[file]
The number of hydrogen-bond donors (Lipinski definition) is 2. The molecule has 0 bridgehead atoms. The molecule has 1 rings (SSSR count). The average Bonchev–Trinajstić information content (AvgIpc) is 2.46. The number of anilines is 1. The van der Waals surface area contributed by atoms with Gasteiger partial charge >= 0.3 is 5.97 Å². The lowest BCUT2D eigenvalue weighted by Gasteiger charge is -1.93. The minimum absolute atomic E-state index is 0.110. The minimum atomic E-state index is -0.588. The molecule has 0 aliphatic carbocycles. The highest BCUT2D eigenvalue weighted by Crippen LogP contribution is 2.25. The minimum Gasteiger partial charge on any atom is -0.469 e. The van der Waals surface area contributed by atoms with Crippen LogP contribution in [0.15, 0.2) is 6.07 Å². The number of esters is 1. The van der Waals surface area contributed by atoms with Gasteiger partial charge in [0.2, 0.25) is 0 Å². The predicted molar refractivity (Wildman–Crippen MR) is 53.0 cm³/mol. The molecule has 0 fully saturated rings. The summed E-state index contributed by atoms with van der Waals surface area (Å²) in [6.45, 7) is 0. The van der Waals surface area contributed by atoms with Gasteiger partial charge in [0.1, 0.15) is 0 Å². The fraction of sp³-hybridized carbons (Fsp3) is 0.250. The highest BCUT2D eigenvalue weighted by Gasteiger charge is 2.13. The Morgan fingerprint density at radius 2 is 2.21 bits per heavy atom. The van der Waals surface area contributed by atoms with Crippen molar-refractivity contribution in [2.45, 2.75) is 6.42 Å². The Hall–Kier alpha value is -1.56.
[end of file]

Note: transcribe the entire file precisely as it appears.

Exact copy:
The number of hydrogen-bond donors (Lipinski definition) is 2. The molecule has 0 bridgehead atoms. The molecule has 1 rings (SSSR count). The average Bonchev–Trinajstić information content (AvgIpc) is 2.46. The number of anilines is 1. The van der Waals surface area contributed by atoms with Gasteiger partial charge >= 0.3 is 5.97 Å². The lowest BCUT2D eigenvalue weighted by Gasteiger charge is -1.93. The minimum absolute atomic E-state index is 0.110. The minimum atomic E-state index is -0.588. The molecule has 0 aliphatic carbocycles. The highest BCUT2D eigenvalue weighted by Crippen LogP contribution is 2.25. The minimum Gasteiger partial charge on any atom is -0.469 e. The van der Waals surface area contributed by atoms with Crippen LogP contribution in [0.15, 0.2) is 6.07 Å². The number of esters is 1. The van der Waals surface area contributed by atoms with Gasteiger partial charge in [0.2, 0.25) is 0 Å². The predicted molar refractivity (Wildman–Crippen MR) is 53.0 cm³/mol. The molecule has 0 fully saturated rings. The summed E-state index contributed by atoms with van der Waals surface area (Å²) in [6.45, 7) is 0. The van der Waals surface area contributed by atoms with Gasteiger partial charge in [0.1, 0.15) is 0 Å². The fraction of sp³-hybridized carbons (Fsp3) is 0.250. The highest BCUT2D eigenvalue weighted by Gasteiger charge is 2.13. The Morgan fingerprint density at radius 2 is 2.21 bits per heavy atom. The van der Waals surface area contributed by atoms with Crippen molar-refractivity contribution in [2.45, 2.75) is 6.42 Å². The Hall–Kier alpha value is -1.56.